The Latest Big Data Security Breaches Everyone is Talking About

It was not long ago that a breach of data would not have been very big news. But now, cyberattacks are on the rise and data breaches affecting thousands, even millions of people are far more common and the damage they cause can be devastating.

In this article, we will cover some of the biggest data security breaches that have been seen in recent years.

Canva

When did it happen: May 2019

How many did it affect: 137 million users

What happened? In May 2019, the Australian graphic tool website Canva experienced an attack which exposed email addresses, usernames, names, residence, and passwords of 137 million users.

Canva themselves confirmed the incident and said that the hackers had managed to view, but not steal, files with partial credit card and payment data. They notified and prompted users to change their passwords.

However, a later post by Canva detailed that approximately 4 million Canva accounts containing stolen user passwords were later decrypted and shared online, leading the company to invalidate changed passwords and notify users with unencrypted passwords in the list.

Virgin Media

When did it happen? March 2020

How many did it affect? 900,000 users

What happened? It is thought that almost one million Virgin Media customers were recently impacted by a huge security breach in March 2020 – which saw the personal data of 900,000 people accessed after a marketing database had been left open to the public for 10 months.

Virgin Media is the UK’s second-biggest broadband provider and roughly 15 percent of their fixed-line customer base was affected, and some of their Virgin Mobile customers too.

Neither passwords nor financial information was included in the leaked data, but names, email addresses, phone numbers and contact details were.

Through further investigation, it was found that the marketing database was left open from April 2019 and that the information in this database had been accessed by “at least” one person from outside the company.

Chief executive of Virgin Media, Lutz Schuler, confirmed that the breach had in fact happened, yet he insisted that customer details had not been used illegally.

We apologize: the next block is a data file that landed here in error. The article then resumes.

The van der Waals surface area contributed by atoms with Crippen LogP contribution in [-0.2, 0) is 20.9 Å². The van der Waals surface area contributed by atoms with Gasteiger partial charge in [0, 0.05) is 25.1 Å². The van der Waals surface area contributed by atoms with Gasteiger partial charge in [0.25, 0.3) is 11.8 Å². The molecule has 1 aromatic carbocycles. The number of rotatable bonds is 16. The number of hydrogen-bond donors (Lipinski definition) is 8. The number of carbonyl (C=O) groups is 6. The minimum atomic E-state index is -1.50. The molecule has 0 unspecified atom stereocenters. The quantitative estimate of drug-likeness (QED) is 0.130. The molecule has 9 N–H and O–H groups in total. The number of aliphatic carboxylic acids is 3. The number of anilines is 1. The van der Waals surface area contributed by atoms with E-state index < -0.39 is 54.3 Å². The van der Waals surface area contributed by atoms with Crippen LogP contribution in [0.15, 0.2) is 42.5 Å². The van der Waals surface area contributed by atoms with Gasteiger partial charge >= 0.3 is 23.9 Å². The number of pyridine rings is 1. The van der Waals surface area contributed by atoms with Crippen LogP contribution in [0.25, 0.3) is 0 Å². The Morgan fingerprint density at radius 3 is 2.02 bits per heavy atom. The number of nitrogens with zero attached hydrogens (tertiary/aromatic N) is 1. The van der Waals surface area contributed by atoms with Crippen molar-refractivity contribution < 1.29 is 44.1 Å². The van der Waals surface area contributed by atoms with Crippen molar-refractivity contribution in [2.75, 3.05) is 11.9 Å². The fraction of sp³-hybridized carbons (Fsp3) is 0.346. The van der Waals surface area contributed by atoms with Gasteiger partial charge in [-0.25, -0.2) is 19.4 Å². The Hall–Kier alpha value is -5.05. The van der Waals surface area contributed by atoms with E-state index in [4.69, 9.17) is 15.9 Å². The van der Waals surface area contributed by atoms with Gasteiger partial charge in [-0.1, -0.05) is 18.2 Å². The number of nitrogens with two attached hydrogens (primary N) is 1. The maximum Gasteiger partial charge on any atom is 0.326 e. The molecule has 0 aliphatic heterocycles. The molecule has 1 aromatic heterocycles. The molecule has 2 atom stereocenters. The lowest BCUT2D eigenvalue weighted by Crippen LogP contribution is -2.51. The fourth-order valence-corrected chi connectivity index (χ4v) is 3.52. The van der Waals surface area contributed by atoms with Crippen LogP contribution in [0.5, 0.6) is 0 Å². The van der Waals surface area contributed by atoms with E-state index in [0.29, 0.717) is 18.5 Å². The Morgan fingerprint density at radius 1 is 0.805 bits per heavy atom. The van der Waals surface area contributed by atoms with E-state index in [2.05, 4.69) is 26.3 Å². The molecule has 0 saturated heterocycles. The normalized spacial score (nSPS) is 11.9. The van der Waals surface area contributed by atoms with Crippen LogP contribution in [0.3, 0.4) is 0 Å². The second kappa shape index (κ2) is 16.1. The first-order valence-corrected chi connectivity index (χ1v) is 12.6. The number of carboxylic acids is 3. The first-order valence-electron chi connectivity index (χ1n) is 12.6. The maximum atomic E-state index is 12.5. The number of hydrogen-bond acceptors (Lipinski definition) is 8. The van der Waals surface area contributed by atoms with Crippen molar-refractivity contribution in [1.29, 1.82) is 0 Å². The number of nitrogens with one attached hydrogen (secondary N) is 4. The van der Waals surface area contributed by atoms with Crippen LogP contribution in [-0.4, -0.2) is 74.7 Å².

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Tesco

When did it happen: March 2020

How many did it affect: 600,000 users

What happened? In March 2020, British supermarket Tesco was forced to replace 600,000 new Clubcards due to a security breach, and warn customers that fraudsters could have successfully spent their points and voucher.

The retailer later released a statement detailing that user-name password combinations had been taken from other leaks and were then tried on Tesco’s website.

Their internal systems had picked up on this issue quickly and they immediately took steps to protect their customers and restrict the amount of access the fraudsters had to their accounts. They also recommended that Clubcard users reset their passwords and further apologised for the incident.

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Easyjet

When did it happen: January 2020

How many did it affect: 2000 users

What happened? In January 2020, EasyJet became aware of data breaches of 2,208 customers. Email addresses and travel details were stolen and credit card details were ‘accessed’. The stolen credit card details included customer CVV numbers.

They then went on to warn nine million customers whose email addresses had also been stolen.

Serco

When did it happen: May 2020

How many did it affect: 300 users

What happened? Outsourcing firm Serco has apologised after sharing the email addresses of 300 contact tracers.

The company made the mistake as they are training staff to trace new cases of COVID-19 for the UK government. The error happened when they emailed new trainees to tell them about training.

Contact tracing is used to slow the spread of coronavirus and 21,000 contact tracers have been hired to help with the investigation.

Serco had written an email to tell trainees not to contact its help desk for training details. This is where the mistake was made. All the email addresses were put in the CC section of the email, rather than BCC. Thus, revealing them to every recipient.

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